Medial epicondylitis, commonly known as golfer’s elbow, is similar to lateral epicondylitis (“tennis elbow”). It is typically a problem that develops over time rather than one that occurs after a specific event. Like lateral epicondylitis, which causes pain on the outside of the elbow, medial epicondylitis causes pain on the inside of the elbow. It is typically most painful just past the bony process on the inside of the elbow. It is less common in my experience than lateral epicondylitis, but it can be seen in throwing athletes and golfers.

Medial epicondylitis
Pain from medial epicondylitis (“golfer’s elbow”) is felt at the origin of the flexor-pronator origin just off the bony process on the inside of the elbow (orange arrow).

Signs and symptoms of golfer’s elbow

Athletes or active people with medial epicondylitis will complain of pain on the inside of the elbow with specific athletic activities, especially those that involve flexing the wrist or pronating the forearm. Occasionally they develop pain in this area with activities of daily living. A sports medicine physician will usually be able to recreate the symptoms by having the athlete flex the wrist or pronate the forearm against resistance. Also the location of tenderness, just distal to the medial epicondyle, is characteristic. X-rays are usually unremarkable. An MRI can be used to evaluate the integrity of the flexor-pronator tendon and to rule out other causes of medial elbow pain.

Treatment of golfer’s elbow

Like lateral epicondylitis, treatment is almost always nonsurgical. Rest and avoiding offending activities are usually the first treatments. After that, use of a counterforce strap, anti-inflammatory medications, ice, and physical therapy are among the treatment options. Cortisone is infrequently used, as there is a concern about the effects of cortisone on a tendon. Also this problem is very close to the ulnar nerve, so the physician is often concerned about an injection in this area. Occasionally surgery to debride a small part of the diseased tendon and to repair the tendon primarily can be attempted if conservative treatments do not relieve pain.  Platelet Rich Plasma treatments.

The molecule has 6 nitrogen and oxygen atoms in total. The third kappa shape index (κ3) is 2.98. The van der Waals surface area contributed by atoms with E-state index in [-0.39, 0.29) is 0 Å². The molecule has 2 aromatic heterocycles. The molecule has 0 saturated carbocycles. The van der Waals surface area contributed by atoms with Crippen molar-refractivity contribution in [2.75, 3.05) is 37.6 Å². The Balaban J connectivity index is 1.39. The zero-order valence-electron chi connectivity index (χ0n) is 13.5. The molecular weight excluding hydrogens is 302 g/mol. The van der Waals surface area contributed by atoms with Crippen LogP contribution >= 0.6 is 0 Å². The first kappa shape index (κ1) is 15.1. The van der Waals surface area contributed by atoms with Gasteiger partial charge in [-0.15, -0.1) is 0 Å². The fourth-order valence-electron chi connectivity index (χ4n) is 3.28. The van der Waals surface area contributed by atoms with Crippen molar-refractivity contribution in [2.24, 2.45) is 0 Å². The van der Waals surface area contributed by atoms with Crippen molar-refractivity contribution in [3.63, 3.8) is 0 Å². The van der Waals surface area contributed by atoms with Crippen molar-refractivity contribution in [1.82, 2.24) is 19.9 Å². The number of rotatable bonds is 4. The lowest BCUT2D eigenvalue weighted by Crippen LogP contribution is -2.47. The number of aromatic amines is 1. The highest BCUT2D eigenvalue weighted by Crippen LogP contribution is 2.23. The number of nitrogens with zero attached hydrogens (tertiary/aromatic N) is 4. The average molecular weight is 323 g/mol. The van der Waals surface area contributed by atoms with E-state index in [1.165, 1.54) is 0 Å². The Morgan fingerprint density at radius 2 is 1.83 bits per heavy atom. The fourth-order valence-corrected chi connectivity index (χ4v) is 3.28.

Return to sports and exercise

Return to sports or athletic activities depends on the treatment needed. Usually return to activities is started when symptoms improve with nonsurgical treatment. Initially limiting stress on the tendon is warranted. If surgery is needed, it can often take 6-12 weeks to return to the activities that place a lot of stress on the elbow. Fortunately return to sports is likely if the medial epicondylitis resolves.

Golfer's elbow

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